“The first 12 months at Tranmere were great,” added Jones. “But my agent then tried to sell me behind my back and a move to Bradford was lined up only for me to tear my cartilage.”

A move to Yorkshire did materialise with Jones heading to Barnsley for a two-year stint.

“Harry Bassett was the manager and what a great man. He was brilliant at man management but he went. Nigel Spackman was also there for a short time but I felt it was time to go.”

And, as if by magic, who should call but Joseph Patrick Jones saying Denis Smith was looking for a striker to get Wrexham promoted.

“It was a good team. Andy Morrell and Lee Trundle were first choice,” said Jones, now back for a fourth spell at his hometown club.

He scored all five goals in a 5-0 win over Cambridge but the Reds were relegated that day in 2002 only to bounce back and gain promotion 12 months earlier, Jones scoring the final goal and his last ever Wrexham striker in another 5-0 win over The Abbey Stadium outfit.

Jones’ career has flourished off-the-field since hanging up his boots after doing a mini tour of the League of Wales grounds.

He’s had Academy jobs at old club Tranmere and Glyndwr University, alongside current Reds boss Dean Keates while he’s now part of the scouting and recruitment team at Premier League Burnley.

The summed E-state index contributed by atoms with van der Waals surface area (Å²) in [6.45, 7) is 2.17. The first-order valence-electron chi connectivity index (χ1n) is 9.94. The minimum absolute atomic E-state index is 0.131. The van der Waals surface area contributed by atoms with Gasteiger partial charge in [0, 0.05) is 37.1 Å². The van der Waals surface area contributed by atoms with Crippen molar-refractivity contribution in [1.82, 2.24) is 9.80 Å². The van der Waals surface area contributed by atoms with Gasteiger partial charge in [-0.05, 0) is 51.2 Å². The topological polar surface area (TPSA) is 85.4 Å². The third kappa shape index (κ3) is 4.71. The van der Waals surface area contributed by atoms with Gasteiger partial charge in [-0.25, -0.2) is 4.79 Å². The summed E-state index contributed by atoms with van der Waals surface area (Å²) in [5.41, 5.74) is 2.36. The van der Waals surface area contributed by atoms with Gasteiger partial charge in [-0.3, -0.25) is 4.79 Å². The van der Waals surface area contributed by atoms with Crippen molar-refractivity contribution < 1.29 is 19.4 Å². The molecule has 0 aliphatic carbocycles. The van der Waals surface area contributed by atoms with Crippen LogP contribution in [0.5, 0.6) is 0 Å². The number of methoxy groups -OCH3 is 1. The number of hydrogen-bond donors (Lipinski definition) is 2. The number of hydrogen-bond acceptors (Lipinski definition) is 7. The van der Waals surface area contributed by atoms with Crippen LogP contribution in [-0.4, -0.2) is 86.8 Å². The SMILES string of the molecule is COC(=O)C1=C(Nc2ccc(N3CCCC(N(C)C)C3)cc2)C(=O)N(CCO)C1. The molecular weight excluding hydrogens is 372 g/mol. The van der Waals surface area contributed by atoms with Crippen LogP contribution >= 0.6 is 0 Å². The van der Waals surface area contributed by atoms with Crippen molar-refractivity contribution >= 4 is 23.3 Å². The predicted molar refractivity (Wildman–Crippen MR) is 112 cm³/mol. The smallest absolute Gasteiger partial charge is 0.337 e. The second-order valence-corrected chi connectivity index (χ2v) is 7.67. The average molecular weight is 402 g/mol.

Not bad for someone who didn’t even want to play football when he was 16.

“I was totally bored with the game,” admitted Jones. “I’d been playing non-stop since I was eight or nine and I didn’t want to play anymore.

“I’d gone to Yale College to do my GCSE re-sits and I was concentrating on those exams.

“The PE teacher, OM Edwards, wanted me to play in a game against Connah’s Quay and I came up with so many excuses.

“I said I had to walk the dog and we didn’t even have a dog.

“I wanted to be a PE teacher myself at the time and Mr Edwards said that if I played in the game, he’d get me through. So I played in the game. We won 2-1 and I scored.

“We had Lex U18s next and he wanted me to play again. It was at Queensway and Cliff Sear was there.

“We won 5-0 and I scored four and after the game Cliff invites me for a trial. I turn up at The Racecourse, there’s about 20 lads in each dressing room. We go out and it’s 11 v 11 and Brian Flynn is there this time.

“We hadn’t been playing long and Cliff says ‘Lee, off you come the manager wants to speak to you’.

“We’re in the director’s box and Brian offers me a 12-month YTS deal - £35 a week and the proviso I must put £5 of it in a pension. It took me less than 30 seconds to say yes.”

Just months later, the starry-eyed 17-year-old is in the starting line-up at home to Manchester United in the European Cup Winners’ Cup.

Debuts, just like Jones’ footballing story, don’t come much better than that!